But that impediment isn’t stopping Orange County’s arts groups from planning a 2020-21 season that creatively copes with the pandemic.
“Pacific Symphony is partnering with the Segerstrom Center and other venues on a comprehensive plan for re-opening,” Pacific Symphony president John Forsyte told Voice of OC. “In the current phase, this includes potential utilization of the Argyros Plaza and, in the next phase, the Samueli Theater for chamber music events.” (Both are part of the Segerstrom Center for the Arts in Costa Mesa. The Argyros is a large outdoor space, and the Samueli Theater is a flexible indoor venue that can be configured for social distancing.) “We are also in discussions about returning members of Pacific Symphony to the stage safely for online performances without audiences.”
Paula Tomei, managing director of Costa Mesa’s South Coast Repertory, said it’s crucial at this point to listen to subscribers and cater to their concerns.
“We have invited our subscribers to tell us what they need in order to subscribe to next season. Right now, we have flexible payment plans and we’ve also extended the deadline to renew subscriptions. Additionally, subscribers have the flexibility to apply credit from their canceled shows this season to the 2020-21 season. It’s clear that, in order to accommodate their various comfort levels with respect to returning to the theatre, we will need to continue listening and be flexible.”
“Our main commitment is to maintain patron relationships and their trust. Our subscribers … have been renewing their subscriptions in large numbers for next year’s Classical, Pops and Family series, among others. We pledge to them that they will be able to have credit for postponed events, and, at the same time, offer them access to special online concerts and events as a way to express our appreciation. For those fearful of renewing, we have offered the ability to make a small deposit to hold their seats.”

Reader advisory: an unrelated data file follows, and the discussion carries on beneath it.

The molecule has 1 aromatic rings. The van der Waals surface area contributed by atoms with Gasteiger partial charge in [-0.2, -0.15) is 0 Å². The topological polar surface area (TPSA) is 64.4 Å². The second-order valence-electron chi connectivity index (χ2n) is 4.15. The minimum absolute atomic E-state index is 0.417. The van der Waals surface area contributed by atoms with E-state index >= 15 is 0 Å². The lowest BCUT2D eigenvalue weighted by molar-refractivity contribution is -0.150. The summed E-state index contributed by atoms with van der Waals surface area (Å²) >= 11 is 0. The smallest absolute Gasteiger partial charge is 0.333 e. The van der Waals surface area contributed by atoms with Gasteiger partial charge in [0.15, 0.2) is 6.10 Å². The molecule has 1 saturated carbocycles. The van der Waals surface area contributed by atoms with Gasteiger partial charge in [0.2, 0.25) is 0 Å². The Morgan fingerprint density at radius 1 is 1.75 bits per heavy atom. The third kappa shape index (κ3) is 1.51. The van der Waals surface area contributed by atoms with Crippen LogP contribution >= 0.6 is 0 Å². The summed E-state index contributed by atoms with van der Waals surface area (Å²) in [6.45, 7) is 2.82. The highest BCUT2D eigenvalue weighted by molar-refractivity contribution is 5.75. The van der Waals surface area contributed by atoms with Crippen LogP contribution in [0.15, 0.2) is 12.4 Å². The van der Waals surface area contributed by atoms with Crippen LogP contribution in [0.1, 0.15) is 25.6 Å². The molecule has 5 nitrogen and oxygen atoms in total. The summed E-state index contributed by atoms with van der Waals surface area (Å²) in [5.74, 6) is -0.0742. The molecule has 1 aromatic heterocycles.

Other arts leaders, especially those at smaller organizations, are more cautious about adapting to the challenging new circumstances.
“At this time, it would be close to impossible for us to re-open without a vaccine or a major adjustment to the guidelines,” said Oanh Nguyen, executive artistic director of Anaheim’s Chance Theater. “It just wouldn’t make any sense due the size of our stages, the number of seats, the cost of producing, and what we understand about the conditions that would ensure the safety of our artists and community.”
Stein is nevertheless optimistic that the arts community will find other creative and innovative ways to get back to the business of presenting work to the public, even if in a restricted form.
“If you look around Orange County, there are interesting things happening: drive-in movies, live concerts that have social distancing. Those kinds of events add costs and present their own challenges in terms of maintaining the safety of the audience. But the good thing is that protocols are being developed for arts organizations in both the visual and performing arts. They don’t have to re-invent the wheel. They have a model.”
Still, local arts leaders are realistic about the difficulties that lie ahead, even if a vaccine becomes widely available.
“Clearly, a vaccine would be a wonderful thing to have,” Tomei said. “But we anticipate that some of our audience members, even with a vaccine available, will have trepidation about returning. So, we’ll continue to follow the guidelines of the health authorities.”
Stein is hopeful that the board of supervisors will make non-profit arts groups eligible to apply for CARES Act money.
“The intent here is to help small businesses that have been forced to close and not-for-profit organizations that are directly serving Orange County residents. Arts organizations fall into both those categories.”
Paul Hodgins is the senior editor of Arts & Culture at Voice of OC. He can be reached at email@example.com.